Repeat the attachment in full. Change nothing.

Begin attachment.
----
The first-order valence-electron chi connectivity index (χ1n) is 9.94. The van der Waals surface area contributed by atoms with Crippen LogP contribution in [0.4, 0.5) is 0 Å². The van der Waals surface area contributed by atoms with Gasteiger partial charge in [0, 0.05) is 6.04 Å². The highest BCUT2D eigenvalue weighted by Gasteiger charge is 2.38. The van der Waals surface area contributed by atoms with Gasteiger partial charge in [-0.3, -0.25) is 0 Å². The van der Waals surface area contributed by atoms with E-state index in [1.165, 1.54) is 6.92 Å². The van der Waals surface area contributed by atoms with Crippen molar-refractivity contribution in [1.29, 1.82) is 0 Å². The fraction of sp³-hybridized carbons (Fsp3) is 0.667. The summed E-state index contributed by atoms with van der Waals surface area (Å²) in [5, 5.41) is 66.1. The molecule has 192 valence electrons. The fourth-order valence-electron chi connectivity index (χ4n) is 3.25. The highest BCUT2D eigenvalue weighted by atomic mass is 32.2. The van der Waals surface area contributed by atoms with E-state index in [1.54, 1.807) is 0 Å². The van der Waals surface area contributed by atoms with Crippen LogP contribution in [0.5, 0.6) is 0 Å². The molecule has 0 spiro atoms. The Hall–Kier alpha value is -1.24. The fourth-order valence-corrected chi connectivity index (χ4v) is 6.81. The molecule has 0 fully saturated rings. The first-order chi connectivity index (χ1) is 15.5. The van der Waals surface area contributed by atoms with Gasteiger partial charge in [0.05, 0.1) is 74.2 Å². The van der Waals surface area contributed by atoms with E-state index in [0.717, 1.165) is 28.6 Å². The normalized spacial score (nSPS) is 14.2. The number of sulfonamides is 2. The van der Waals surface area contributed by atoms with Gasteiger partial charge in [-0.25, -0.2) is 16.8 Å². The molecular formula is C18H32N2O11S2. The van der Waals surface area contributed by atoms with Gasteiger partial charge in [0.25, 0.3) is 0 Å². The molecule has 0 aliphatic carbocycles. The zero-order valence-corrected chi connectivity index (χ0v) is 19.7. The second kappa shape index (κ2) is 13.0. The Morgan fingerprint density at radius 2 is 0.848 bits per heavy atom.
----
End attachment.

The first-order valence-electron chi connectivity index (χ1n) is 9.94. The van der Waals surface area contributed by atoms with Crippen LogP contribution in [0.4, 0.5) is 0 Å². The van der Waals surface area contributed by atoms with Gasteiger partial charge in [0, 0.05) is 6.04 Å². The highest BCUT2D eigenvalue weighted by Gasteiger charge is 2.38. The van der Waals surface area contributed by atoms with Gasteiger partial charge in [-0.3, -0.25) is 0 Å². The van der Waals surface area contributed by atoms with E-state index in [1.165, 1.54) is 6.92 Å². The van der Waals surface area contributed by atoms with Crippen molar-refractivity contribution in [1.29, 1.82) is 0 Å². The fraction of sp³-hybridized carbons (Fsp3) is 0.667. The summed E-state index contributed by atoms with van der Waals surface area (Å²) in [5, 5.41) is 66.1. The molecule has 192 valence electrons. The fourth-order valence-electron chi connectivity index (χ4n) is 3.25. The highest BCUT2D eigenvalue weighted by atomic mass is 32.2. The van der Waals surface area contributed by atoms with E-state index in [1.54, 1.807) is 0 Å². The van der Waals surface area contributed by atoms with Crippen LogP contribution in [0.5, 0.6) is 0 Å². The molecule has 0 spiro atoms. The Hall–Kier alpha value is -1.24. The fourth-order valence-corrected chi connectivity index (χ4v) is 6.81. The molecule has 0 fully saturated rings. The first-order chi connectivity index (χ1) is 15.5. The van der Waals surface area contributed by atoms with Gasteiger partial charge in [0.05, 0.1) is 74.2 Å². The van der Waals surface area contributed by atoms with E-state index in [0.717, 1.165) is 28.6 Å². The normalized spacial score (nSPS) is 14.2. The number of sulfonamides is 2. The van der Waals surface area contributed by atoms with Gasteiger partial charge in [-0.25, -0.2) is 16.8 Å². The molecular formula is C18H32N2O11S2. The van der Waals surface area contributed by atoms with Gasteiger partial charge in [0.25, 0.3) is 0 Å². The molecule has 0 aliphatic carbocycles. The zero-order valence-corrected chi connectivity index (χ0v) is 19.7. The second kappa shape index (κ2) is 13.0. The Morgan fingerprint density at radius 2 is 0.848 bits per heavy atom.